FDA asks Pfizer to add birth defects to Zoloft warning label

The FDA asked Pfizer in August to add heart defects risks to Zoloft’s safety warnings. In so doing, the drug giant for the first time would have to admit that there are credible studies linking use of its popular SSRI antidepressant during pregnancy to heart defects in newborns. Zoloft’s current label says there are “no adequate and well-controlled” studies of pregnant women. The new warning would acknowledge research findings that there is “an increased risk of congenital cardiac defects” in babies whose mothers took Zoloft during pregnancy.

The request to amend label was part of the FDA’s new content and formatting requirements which, according to a December 2014 FDA press release, “will provide a more consistent way to include relevant information about the risks and benefits of prescription drugs and biological products used during pregnancy and breastfeeding.”

“Prescribing decisions during pregnancy and lactation are individualized and involve complex maternal, fetal and infant risk-benefit considerations. The letter category system was overly simplistic and was misinterpreted as a grading system, which gave an over-simplified view of the product risk,” said Sandra Kweder, M.D, deputy director of the Office of New Drugs in the FDA’s Center for Drug Evaluation and Research. “The new labeling rule provides for explanations, based on available information, about the potential benefits and risks for the mother, the fetus and the breastfeeding child.”

Despite research findings to the contrary, Pfizer maintains that “there is no difference in birth defect risks between pregnant women who took Zoloft and those who did not.”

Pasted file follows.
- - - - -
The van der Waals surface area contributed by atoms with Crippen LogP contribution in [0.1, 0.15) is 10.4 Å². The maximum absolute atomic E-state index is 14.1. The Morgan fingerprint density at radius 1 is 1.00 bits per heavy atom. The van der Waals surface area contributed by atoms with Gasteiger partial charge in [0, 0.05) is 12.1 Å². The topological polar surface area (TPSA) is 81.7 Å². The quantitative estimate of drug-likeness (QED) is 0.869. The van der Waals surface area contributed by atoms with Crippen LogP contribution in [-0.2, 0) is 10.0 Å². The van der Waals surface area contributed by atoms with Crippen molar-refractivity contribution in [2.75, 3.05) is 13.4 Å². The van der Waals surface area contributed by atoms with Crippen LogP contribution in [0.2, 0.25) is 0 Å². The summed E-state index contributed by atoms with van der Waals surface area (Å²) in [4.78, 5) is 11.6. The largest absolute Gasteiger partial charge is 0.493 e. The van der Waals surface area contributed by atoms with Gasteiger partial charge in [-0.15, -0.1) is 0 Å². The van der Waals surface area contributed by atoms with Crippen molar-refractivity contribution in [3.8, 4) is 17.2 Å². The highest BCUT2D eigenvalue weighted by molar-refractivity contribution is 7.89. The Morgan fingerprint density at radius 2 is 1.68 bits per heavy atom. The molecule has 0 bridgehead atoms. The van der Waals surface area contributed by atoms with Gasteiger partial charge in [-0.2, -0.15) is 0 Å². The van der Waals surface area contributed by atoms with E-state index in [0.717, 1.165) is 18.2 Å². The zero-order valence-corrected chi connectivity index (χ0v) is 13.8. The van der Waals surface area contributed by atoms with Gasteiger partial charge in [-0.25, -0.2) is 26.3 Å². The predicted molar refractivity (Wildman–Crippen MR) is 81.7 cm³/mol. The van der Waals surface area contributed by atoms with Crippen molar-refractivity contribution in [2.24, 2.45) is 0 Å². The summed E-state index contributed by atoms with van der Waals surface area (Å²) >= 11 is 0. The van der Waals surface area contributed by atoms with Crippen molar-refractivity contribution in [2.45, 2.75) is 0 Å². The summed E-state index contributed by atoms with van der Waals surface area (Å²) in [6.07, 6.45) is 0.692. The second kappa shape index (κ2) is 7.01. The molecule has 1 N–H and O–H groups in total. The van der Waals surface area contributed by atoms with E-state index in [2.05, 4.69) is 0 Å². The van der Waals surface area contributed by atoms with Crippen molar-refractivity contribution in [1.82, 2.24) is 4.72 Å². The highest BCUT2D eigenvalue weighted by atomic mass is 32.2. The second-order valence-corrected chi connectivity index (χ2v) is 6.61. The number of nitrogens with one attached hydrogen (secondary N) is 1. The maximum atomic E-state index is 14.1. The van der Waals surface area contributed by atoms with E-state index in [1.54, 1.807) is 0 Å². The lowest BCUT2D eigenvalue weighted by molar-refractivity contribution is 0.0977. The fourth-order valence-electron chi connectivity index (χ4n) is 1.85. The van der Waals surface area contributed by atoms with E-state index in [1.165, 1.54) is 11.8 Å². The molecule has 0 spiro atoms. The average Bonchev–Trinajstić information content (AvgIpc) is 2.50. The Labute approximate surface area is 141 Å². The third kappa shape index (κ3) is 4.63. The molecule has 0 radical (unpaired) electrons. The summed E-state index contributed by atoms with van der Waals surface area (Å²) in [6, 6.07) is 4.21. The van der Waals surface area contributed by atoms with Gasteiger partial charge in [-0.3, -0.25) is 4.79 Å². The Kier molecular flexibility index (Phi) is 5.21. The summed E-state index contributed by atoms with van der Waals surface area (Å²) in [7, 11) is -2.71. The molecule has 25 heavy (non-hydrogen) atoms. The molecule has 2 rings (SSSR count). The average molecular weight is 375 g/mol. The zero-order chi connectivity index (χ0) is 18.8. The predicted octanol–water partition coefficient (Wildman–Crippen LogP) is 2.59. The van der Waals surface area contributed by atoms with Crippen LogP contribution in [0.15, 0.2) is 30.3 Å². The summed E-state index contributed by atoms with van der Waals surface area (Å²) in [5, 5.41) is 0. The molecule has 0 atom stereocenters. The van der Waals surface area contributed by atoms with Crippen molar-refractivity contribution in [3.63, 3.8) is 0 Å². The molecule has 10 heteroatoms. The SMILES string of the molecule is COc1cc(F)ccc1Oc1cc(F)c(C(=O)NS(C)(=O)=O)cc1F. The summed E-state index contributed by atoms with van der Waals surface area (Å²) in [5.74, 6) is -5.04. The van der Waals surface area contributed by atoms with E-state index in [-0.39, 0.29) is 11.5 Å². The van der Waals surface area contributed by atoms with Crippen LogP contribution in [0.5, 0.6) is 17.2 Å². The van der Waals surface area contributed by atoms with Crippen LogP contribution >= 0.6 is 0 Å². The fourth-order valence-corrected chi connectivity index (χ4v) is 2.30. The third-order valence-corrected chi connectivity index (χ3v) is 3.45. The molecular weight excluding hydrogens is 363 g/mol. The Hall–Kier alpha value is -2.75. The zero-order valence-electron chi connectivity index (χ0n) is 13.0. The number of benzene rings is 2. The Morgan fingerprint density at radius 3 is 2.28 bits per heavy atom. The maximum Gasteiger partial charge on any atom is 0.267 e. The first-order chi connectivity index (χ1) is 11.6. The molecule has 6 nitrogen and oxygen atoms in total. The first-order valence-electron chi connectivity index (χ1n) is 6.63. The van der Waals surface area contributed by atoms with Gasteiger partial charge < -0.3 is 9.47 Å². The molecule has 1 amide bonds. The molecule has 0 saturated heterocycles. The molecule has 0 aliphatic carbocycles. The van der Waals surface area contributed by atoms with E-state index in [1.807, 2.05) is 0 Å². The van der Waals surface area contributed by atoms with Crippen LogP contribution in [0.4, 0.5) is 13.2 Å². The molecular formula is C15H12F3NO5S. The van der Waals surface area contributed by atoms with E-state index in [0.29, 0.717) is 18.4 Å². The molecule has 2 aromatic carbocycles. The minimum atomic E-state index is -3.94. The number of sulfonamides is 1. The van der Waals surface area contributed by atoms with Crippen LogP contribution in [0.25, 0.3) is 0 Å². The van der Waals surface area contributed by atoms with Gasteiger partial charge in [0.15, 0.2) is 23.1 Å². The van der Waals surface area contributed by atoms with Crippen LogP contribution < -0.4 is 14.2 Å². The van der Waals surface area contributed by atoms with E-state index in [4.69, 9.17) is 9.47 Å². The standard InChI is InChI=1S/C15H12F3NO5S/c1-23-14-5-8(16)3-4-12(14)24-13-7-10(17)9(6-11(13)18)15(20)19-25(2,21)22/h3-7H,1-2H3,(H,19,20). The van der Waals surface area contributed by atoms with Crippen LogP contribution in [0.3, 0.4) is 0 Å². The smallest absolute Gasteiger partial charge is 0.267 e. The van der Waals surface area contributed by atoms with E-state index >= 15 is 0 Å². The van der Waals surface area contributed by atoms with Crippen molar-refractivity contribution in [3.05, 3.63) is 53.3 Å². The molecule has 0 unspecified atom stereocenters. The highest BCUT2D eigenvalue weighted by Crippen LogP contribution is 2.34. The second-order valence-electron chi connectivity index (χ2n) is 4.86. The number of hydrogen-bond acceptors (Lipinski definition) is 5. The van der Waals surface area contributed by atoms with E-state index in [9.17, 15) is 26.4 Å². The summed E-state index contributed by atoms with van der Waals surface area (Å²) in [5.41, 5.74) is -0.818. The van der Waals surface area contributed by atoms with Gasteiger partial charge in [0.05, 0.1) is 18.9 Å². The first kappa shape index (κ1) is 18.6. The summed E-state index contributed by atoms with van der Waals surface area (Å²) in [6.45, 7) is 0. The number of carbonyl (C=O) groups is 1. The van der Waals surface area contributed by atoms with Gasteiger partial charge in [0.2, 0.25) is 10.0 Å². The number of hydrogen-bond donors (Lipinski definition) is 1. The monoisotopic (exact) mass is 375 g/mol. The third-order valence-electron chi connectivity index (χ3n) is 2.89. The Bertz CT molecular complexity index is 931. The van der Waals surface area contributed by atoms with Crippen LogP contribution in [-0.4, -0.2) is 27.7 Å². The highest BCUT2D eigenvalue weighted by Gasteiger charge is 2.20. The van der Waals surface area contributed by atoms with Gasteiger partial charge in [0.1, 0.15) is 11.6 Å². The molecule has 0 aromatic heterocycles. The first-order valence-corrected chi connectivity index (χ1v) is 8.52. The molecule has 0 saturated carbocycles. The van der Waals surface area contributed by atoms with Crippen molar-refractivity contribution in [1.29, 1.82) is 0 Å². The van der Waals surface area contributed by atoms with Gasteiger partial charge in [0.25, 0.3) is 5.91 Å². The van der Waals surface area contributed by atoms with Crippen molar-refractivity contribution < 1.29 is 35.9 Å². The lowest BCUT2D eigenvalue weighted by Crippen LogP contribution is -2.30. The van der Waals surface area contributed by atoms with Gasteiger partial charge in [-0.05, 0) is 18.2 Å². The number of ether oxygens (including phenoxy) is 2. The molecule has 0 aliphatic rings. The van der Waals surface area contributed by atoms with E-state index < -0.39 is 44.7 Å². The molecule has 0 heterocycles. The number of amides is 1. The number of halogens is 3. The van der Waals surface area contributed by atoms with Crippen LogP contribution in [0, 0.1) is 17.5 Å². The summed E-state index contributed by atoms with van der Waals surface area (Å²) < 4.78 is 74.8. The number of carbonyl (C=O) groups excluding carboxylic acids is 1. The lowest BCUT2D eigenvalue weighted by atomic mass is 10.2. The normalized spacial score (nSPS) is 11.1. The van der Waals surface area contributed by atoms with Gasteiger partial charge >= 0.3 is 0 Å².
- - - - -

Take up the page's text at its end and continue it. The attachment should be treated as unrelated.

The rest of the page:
According to Bloomberg, Pfizer said, “The new language, which is still in draft form, reflects the extensive science supporting the safety and efficacy of Zoloft, stating a complete review of the scientific evidence finds that there is no difference in birth defect risks between pregnant women who took Zoloft and those who did not.” In short, the company insists that the drug doesn’t cause birth defects and that it adequately warned women and their physicians about Zoloft’s risks.

Pfizer currently faces hundreds of lawsuits filed across the country by parents claiming Zoloft use during pregnancy caused their children to suffer heart defects and other birth defects and that it failed to warn the drug could cause such side effects. The proposed label change could strengthen their claims.

If your child suffered a heart defect after Zoloft use during pregnancy, you may be entitled to recover financial compensation. Contact us now to for a free no-obligation consultation with an experienced Zoloft heart defects lawsuit attorney.

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